Immune-support herbal medicines can be immune-enhancing, and some are also immune modulating, which can balance an underactive immune system, evidenced in frequent colds; or depress an overactive system, manifesting as symptoms such as eczema or rheumatoid arthritis.

Following are some of my favourite immune-enhancing herbs. It’s important to seek professional advice from a qualified naturopath or western herbalist to ensure you use the correct herb and dose and that contraindications are identified.

Echinacea root (Echinacea angustifolia and Echinacea purpurea)

Actions: Immune enhancing, immune modulating, anti-inflammatory, depurative (soothing effect on mucus membranes), lymphatic (assists detoxification), vulnerary (wound healing) and anti-anxiety.

Echinacea is one of the most valuable herbal medicines for enhancing and modulating the immune system. Traditionally Native Americans used both types of the Echinacea root as they work in synergy: each contains different types of alkylamides and extensive research shows the combination is more beneficial.

Currently over 1000 publications in PubMed are about Echinacea, with many recent studies proving its value.

Echinacea is used for acute and chronic bacterial, viral or parasitic infections. It’s helpful in patients with swollen lymphatic glands, sore throats, tonsillitis, colds, flu, and upper respiratory conditions such as sinusitis, bronchitis, conjunctivitis, ear infections and asthma.

It’s beneficial for skin infections such as dermatitis, ulcers, abscesses and boils. Basically, Echinacea can be used in any condition involving the need for the immune system to heal, balance and restore optimal recovery.

Patients taking immunosuppressive medications should use Echinacea with caution.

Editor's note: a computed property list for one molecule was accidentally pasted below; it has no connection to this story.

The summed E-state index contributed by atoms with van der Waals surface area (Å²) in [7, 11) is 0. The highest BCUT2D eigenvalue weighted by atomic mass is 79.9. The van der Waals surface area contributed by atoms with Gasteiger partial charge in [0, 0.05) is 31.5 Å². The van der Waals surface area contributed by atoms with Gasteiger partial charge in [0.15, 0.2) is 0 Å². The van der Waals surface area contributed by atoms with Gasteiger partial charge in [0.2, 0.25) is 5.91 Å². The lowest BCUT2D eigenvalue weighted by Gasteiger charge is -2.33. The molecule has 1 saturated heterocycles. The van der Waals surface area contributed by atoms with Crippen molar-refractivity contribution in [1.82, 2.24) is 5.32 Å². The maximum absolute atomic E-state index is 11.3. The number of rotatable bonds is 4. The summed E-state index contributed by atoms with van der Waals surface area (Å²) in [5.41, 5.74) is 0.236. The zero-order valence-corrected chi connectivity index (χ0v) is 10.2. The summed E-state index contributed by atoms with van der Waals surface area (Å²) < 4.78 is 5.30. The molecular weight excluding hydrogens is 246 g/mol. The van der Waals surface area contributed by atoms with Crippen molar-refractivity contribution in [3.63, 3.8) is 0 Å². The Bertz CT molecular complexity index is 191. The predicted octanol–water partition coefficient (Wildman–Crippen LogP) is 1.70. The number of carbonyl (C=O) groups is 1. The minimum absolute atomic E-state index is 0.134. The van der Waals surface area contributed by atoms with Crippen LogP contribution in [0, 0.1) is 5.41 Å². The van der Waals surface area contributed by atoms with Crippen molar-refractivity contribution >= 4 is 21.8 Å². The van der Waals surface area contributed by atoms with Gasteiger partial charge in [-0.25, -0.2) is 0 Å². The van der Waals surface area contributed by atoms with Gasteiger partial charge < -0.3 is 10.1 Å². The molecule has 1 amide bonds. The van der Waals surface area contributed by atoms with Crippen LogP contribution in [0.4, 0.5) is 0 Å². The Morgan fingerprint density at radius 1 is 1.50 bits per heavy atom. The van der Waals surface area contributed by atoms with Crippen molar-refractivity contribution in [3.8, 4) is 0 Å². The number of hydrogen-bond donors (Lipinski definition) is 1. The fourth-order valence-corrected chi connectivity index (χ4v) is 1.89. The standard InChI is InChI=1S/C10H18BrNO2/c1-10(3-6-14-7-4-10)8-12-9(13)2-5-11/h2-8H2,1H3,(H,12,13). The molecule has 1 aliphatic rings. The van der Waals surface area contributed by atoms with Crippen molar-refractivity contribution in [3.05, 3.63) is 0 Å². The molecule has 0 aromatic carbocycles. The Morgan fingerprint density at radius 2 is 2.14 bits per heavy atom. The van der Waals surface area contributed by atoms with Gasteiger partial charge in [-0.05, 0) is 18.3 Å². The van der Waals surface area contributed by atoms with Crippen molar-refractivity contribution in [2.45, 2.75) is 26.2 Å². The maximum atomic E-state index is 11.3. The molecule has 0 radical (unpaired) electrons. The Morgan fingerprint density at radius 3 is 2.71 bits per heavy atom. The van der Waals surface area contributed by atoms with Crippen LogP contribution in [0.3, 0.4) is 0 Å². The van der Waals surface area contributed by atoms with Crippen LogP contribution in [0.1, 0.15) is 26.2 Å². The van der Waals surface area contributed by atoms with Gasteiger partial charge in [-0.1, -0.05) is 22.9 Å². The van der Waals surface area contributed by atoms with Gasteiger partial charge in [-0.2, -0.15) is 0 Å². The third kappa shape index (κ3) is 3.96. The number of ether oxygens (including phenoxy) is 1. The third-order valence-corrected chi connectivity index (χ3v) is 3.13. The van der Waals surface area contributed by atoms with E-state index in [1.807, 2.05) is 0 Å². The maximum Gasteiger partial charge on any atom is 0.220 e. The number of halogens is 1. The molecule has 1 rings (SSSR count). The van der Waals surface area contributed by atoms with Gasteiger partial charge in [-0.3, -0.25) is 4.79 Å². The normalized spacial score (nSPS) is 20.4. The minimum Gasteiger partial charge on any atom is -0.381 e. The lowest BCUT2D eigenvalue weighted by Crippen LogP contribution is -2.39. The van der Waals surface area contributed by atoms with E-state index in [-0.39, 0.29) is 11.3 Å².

Astragalus (Astragalus membranaceus)

Actions: Adaptogenic (supports adrenal glands), immune enhancing, tonic, cardio tonic and hypotensive (lowers high blood pressure).

Studies show astragalus helps balance the T helper cells in chronic autoimmune diseases[i].

It’s also useful for chronic immune deficiency, especially when patients experience symptoms like palpitations, tachycardia and tightness of the chest. Other indications are fatigue, debility, night sweats and leukopaenia (low white blood cells).

I often use astragalus with echinacea to support immune modulation and function.

Cat’s Claw (Uncaria tomentosa)

Actions: Immune enhancing, antioxidant and anti-inflammatory.

A valuable herb for treating chronic stealth infections, which are believed to play a causal role in various chronic illnesses, including multiple sclerosis, Parkinson’s, Alzheimer’s and motor eurone diseases, cat’s claw is helpful for those with poor immunity and a tendency to infections.

From my clinical experience, it can have profound effects in killing off bacteria and busting biofilms such as Borrelia in Lyme disease.

One recent study showed cat’s claw protected against gastritis and prevented TNF alpha mRNA expression (an inflammatory causing cytokine) and apoptosis [natural cell death that must occur to prevent illness such as cancer], proving results of its antioxidant and anti-inflammatory actions[ii].

Another study highlighted the use of cat’s claw to be beneficial in patients with advanced cancer, by improving their quality of life and reducing fatigue[iii].